The arthropod-vectored alphavirus eastern equine encephalitis virus (EEEV) is one of the most virulent viruses endemic to the United States (US), causing devastating disease and mortality in a high percentage of infected humans and equines. Due to its extreme neurovirulence, widespread distribution in the eastern US and potential for use as a bioweapon, it is categorized as a Select Agent virus and NIH Category B Priority Pathogen. Yet, no antiviral drugs or licensed human vaccines are available to combat this virus and it is critically understudied. The virus-receptor interaction represents a target fo antiviral therapeutics and can be used in rational design of vaccine vectors. Heparan sulfate (HS) is a sulfated polysaccharide identified as an attachment receptor for multiple alphavirus and flavivirus laboratory strains but its relevance to viruses in nature is in question because its use as a receptor is possibly an artifact of adaptation to in vitro growth. To address this question, we compared the E2 attachment protein amino acid sequence between a HS binding EEEV laboratory strain and over 60 EEEV strains, including viruses sequenced directly from unamplified field samples of animal tissues. This analysis confirmed that HS is a receptor for naturally circulating EEEV. By mutagenesis of the EEEV attachment protein eliminating the HS binding phenotype, we determined that HS binding was responsible for multiple unique aspects of EEEV disease in vertebrates including extreme neurovirulence, limited spleen replication and suppression of cytokines/chemokines involved in innate and adaptive immune responses. This suggests that HS binding promotes EEEV replicative fitness in vivo. The experiments in this application will investigate the role of HS binding in EEEV disease and tissue targeting in vertebrate and mosquito hosts identifying points in the arbovirus replication/transmission cycle vulnerable to therapeutic intervention and provide the basis for the rational design of anti-EEEV vaccines.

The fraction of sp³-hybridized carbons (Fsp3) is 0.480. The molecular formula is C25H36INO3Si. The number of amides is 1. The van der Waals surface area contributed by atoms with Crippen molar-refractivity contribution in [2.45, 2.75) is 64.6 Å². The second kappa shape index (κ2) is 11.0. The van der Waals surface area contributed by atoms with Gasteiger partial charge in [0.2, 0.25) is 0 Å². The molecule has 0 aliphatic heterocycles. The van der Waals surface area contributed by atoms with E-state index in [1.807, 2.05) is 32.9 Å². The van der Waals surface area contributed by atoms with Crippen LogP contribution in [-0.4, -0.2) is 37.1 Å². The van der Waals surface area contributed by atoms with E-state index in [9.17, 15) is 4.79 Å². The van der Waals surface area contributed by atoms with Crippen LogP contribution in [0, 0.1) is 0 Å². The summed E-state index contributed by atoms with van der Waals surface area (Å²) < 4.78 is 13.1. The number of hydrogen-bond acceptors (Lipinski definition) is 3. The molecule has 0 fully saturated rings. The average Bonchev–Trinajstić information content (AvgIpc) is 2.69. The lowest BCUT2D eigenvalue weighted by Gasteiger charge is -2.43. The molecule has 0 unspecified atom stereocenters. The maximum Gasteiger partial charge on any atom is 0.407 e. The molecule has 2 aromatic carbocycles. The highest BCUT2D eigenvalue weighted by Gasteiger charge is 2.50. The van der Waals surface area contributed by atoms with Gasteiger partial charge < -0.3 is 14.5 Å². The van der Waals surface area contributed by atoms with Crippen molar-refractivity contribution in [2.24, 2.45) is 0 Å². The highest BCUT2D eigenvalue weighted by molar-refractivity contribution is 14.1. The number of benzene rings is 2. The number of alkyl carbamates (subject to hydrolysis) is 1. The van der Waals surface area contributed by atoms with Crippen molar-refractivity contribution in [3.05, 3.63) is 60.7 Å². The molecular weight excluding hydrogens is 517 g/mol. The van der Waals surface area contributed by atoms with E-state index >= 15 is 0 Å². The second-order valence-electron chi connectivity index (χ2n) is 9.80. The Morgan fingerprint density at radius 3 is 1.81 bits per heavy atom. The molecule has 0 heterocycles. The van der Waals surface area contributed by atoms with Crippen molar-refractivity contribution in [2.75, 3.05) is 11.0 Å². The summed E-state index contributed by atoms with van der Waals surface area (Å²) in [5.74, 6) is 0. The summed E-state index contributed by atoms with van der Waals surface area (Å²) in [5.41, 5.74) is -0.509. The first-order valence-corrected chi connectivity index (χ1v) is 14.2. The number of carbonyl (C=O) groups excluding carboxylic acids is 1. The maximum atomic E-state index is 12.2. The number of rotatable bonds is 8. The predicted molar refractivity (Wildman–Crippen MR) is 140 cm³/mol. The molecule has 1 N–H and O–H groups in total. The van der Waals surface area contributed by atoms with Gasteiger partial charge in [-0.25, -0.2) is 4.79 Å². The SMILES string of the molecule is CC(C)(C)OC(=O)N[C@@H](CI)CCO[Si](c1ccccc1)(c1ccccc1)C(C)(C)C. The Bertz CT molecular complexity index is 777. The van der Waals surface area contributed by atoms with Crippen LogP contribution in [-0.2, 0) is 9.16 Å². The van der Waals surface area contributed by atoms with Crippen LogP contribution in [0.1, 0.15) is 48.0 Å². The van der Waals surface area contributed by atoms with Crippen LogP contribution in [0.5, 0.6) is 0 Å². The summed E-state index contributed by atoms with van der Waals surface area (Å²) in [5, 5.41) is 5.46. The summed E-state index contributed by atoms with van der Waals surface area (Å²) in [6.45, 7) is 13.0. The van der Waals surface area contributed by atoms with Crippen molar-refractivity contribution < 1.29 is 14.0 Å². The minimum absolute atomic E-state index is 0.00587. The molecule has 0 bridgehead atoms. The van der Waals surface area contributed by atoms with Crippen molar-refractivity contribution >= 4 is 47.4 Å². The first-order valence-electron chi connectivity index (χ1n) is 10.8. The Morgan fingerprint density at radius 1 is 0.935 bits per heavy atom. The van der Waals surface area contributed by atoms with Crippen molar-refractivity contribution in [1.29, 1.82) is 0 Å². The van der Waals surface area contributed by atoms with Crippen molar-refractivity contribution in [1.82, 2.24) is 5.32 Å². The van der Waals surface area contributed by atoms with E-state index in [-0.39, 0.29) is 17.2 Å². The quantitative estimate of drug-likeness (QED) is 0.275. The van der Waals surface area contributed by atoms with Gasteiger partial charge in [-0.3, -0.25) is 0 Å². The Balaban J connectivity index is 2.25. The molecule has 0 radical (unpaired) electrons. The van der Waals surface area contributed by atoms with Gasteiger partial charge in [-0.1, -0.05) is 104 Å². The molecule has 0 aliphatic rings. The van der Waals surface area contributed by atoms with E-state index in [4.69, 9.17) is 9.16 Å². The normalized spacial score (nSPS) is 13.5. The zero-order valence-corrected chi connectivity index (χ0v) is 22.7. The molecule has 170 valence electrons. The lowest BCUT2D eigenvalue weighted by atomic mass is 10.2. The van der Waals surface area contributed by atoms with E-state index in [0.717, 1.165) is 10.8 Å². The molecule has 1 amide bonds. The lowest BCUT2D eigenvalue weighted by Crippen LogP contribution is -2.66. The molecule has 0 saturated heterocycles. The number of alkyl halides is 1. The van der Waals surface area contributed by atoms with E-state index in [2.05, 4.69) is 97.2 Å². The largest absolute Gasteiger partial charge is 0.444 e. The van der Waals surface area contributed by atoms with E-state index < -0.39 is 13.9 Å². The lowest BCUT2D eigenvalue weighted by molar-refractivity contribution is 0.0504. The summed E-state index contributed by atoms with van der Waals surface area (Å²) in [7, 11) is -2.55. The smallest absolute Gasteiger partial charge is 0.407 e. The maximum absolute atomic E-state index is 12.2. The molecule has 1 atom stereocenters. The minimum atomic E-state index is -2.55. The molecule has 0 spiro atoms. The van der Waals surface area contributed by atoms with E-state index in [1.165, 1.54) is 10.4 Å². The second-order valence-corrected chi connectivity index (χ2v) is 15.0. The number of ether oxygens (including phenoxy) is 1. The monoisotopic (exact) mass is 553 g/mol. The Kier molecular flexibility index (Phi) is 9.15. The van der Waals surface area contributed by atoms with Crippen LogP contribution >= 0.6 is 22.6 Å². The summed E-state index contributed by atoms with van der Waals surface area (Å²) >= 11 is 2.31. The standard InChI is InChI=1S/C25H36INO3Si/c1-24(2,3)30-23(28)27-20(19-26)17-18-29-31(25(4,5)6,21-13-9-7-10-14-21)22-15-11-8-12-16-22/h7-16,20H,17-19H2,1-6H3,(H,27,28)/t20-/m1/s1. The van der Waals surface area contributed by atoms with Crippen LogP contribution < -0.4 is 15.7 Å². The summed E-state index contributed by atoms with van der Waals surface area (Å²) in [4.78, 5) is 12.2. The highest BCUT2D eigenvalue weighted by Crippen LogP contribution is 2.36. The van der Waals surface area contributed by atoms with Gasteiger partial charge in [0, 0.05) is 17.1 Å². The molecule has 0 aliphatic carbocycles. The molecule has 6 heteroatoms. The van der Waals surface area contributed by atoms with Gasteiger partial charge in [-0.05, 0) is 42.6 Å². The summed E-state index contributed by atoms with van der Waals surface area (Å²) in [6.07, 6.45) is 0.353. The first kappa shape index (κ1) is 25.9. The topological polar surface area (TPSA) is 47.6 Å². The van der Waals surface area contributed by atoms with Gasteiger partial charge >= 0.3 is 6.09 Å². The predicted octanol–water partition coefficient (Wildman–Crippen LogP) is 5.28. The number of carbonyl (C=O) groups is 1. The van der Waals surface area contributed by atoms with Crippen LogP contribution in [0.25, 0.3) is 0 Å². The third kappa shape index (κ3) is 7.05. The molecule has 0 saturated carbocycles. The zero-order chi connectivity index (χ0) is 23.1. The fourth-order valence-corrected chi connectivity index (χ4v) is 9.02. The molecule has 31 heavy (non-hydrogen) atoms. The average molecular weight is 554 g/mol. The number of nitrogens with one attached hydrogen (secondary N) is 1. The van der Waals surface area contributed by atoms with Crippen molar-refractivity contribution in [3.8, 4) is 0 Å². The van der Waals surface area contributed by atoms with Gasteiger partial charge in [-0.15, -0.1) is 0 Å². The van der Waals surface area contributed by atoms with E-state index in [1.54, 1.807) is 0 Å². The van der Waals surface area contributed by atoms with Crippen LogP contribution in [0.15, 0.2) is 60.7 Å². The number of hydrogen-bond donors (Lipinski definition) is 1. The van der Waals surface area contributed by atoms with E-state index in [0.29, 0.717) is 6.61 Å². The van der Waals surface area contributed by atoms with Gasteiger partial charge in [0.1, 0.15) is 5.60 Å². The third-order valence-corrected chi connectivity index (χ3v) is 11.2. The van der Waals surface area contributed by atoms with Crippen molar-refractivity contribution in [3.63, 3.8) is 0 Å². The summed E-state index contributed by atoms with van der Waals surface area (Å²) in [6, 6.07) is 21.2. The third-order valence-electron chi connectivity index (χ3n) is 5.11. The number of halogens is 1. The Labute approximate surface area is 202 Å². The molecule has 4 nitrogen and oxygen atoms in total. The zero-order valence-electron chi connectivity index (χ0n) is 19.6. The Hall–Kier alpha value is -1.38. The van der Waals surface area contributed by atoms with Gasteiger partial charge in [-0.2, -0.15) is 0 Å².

Eastern equine encephalitis virus (EEEV) is a highly human-virulent arthropod-vectored alphavirus endemic throughout the eastern United States. No antiviral drugs or licensed vaccines are available for EEEV or other encephalitic alphaviruses. The virus-receptor interaction represents an important target for antiviral therapeutics and can be used in refinement of vaccine vectors. We have determined that heparan sulfate (HS) is a receptor for naturally circulating EEEV strains. The experiments in this application will investigate the role of HS binding in EEEV disease and tissue targeting in animal hosts which will guide future testing of antiviral drugs and provide the basis for the rational design of anti-EEEV vaccines.
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